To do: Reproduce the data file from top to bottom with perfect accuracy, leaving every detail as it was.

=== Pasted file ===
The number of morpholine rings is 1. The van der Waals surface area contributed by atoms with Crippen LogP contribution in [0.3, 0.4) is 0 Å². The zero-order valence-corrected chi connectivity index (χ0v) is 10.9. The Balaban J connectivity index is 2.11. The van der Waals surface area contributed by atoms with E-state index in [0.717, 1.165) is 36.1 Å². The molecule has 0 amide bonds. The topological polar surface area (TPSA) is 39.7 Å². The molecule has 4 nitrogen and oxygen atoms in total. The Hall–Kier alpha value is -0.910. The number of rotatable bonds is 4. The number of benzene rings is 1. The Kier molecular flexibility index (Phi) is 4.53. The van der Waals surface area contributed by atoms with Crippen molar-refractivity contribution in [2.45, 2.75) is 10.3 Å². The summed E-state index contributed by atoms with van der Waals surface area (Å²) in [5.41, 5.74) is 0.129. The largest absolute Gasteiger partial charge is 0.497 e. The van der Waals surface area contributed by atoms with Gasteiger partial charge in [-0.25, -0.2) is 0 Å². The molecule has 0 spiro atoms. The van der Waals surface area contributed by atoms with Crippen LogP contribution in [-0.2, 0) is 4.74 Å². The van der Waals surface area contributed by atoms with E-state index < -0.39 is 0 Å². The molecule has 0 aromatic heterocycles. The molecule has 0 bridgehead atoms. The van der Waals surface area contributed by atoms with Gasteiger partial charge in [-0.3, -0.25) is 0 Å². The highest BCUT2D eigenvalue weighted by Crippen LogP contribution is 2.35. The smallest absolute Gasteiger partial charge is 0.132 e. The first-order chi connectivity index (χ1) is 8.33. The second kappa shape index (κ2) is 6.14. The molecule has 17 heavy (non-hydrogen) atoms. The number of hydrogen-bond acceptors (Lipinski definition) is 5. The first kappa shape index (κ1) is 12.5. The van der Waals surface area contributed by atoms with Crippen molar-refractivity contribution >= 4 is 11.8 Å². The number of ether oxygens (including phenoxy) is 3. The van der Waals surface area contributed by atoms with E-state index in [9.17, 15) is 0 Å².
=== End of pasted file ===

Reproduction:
The number of morpholine rings is 1. The van der Waals surface area contributed by atoms with Crippen LogP contribution in [0.3, 0.4) is 0 Å². The zero-order valence-corrected chi connectivity index (χ0v) is 10.9. The Balaban J connectivity index is 2.11. The van der Waals surface area contributed by atoms with E-state index in [0.717, 1.165) is 36.1 Å². The molecule has 0 amide bonds. The topological polar surface area (TPSA) is 39.7 Å². The molecule has 4 nitrogen and oxygen atoms in total. The Hall–Kier alpha value is -0.910. The number of rotatable bonds is 4. The number of benzene rings is 1. The Kier molecular flexibility index (Phi) is 4.53. The van der Waals surface area contributed by atoms with Crippen molar-refractivity contribution in [2.45, 2.75) is 10.3 Å². The summed E-state index contributed by atoms with van der Waals surface area (Å²) in [5.41, 5.74) is 0.129. The largest absolute Gasteiger partial charge is 0.497 e. The van der Waals surface area contributed by atoms with Gasteiger partial charge in [-0.25, -0.2) is 0 Å². The molecule has 0 spiro atoms. The van der Waals surface area contributed by atoms with Crippen LogP contribution in [-0.2, 0) is 4.74 Å². The van der Waals surface area contributed by atoms with E-state index < -0.39 is 0 Å². The molecule has 0 aromatic heterocycles. The molecule has 0 bridgehead atoms. The van der Waals surface area contributed by atoms with Gasteiger partial charge in [-0.3, -0.25) is 0 Å². The highest BCUT2D eigenvalue weighted by Crippen LogP contribution is 2.35. The smallest absolute Gasteiger partial charge is 0.132 e. The first-order chi connectivity index (χ1) is 8.33. The second kappa shape index (κ2) is 6.14. The molecule has 17 heavy (non-hydrogen) atoms. The number of hydrogen-bond acceptors (Lipinski definition) is 5. The first kappa shape index (κ1) is 12.5. The van der Waals surface area contributed by atoms with Crippen molar-refractivity contribution >= 4 is 11.8 Å². The number of ether oxygens (including phenoxy) is 3. The van der Waals surface area contributed by atoms with E-state index in [9.17, 15) is 0 Å².